Verizon adds college-sports programming to upcoming mobile video service

Continuing to flesh out a video-programming service aimed squarely at younger consumers and their smartphones, Verizon has announced content deals with ESPN, CBS Sports and several other college-sports-focused platforms.

The deal with Disney's ESPN, the priciest of all cable channels, isn't full-fledged--the Verizon (NYSE: VZ) service is only acquiring select college football games and "30 for 30" documentaries.

But Verizon did license the full CBS Sports portfolio and the ACC Digital Network, as well as digital video services Campus Insider and 120 Sports.

Verizon plans to launch its mobile video service sometime in the latter half of 2015, limiting it to 20-30 channels and keeping the price favorable to younger consumers who don't want to pay for larger pay-TV bundles.

Acquiring sports content is essential for a service targeting younger males. But choosing only select programming from expensive services like ESPN seems to fit the Verizon service's slimmed-down agenda.

"With consumers--especially younger consumers--demanding access to entertainment and information that matters to them, whenever and wherever they are, college sports with all of its live programming and networks targeted to millennials are a natural fit for any mobile-first video platform," said Terry Denson, VP of content acquisition and strategy at Verizon. "These brands are at the top of the league, and we're excited to work with them as new content models for our customers develop and evolve."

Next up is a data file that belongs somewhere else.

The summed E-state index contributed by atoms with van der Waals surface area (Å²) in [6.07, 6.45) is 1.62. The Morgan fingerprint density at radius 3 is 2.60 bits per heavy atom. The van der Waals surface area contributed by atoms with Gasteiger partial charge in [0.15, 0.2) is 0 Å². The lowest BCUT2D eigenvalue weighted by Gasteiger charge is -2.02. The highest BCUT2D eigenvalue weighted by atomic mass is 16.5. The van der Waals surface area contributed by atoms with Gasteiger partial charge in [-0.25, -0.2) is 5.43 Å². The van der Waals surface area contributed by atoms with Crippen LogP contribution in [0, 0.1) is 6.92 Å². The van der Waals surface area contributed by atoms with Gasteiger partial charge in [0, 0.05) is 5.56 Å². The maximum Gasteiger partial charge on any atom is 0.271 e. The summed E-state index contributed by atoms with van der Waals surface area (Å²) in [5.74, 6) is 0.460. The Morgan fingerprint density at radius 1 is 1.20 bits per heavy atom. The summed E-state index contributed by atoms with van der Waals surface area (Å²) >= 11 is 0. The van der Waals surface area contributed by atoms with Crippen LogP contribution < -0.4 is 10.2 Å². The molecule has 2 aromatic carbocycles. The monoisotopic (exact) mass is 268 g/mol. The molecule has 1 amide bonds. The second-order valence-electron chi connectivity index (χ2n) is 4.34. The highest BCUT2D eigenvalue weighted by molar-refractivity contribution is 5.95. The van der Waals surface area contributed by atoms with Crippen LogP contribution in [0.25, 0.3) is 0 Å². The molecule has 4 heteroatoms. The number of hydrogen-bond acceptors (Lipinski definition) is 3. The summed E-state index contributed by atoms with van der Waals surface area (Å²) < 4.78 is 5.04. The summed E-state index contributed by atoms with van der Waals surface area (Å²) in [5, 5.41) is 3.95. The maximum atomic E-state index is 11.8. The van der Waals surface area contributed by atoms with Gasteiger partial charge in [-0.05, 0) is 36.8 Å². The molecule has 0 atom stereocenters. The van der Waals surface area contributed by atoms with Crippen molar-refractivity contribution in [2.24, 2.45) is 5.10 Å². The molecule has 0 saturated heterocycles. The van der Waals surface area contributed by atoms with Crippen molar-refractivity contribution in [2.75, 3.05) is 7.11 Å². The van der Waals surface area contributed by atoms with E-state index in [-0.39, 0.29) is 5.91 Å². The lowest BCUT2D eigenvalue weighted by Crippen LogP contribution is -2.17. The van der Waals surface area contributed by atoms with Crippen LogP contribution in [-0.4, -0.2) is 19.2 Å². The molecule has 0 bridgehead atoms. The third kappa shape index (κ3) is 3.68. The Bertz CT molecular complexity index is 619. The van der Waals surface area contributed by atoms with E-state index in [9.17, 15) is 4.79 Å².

The service has already licensed content from Viacom, as well as YouTube programming network AwesomenessTV.

For more:
- read this Verizon press release
- read this Variety story

Related links:
Verizon's 'managed services' plan for video streaming could violate net neutrality rules
Verizon bulks up for mobile video competition with AwesomenessTV deal
Wireless providers make OTT strategy key to future profitability, report says
Report: Verizon to let CTIA, NCTA lead legal fight over FCC's net neutrality rules
Pay-TV's revolutionary OTT services are coming up short on revolution

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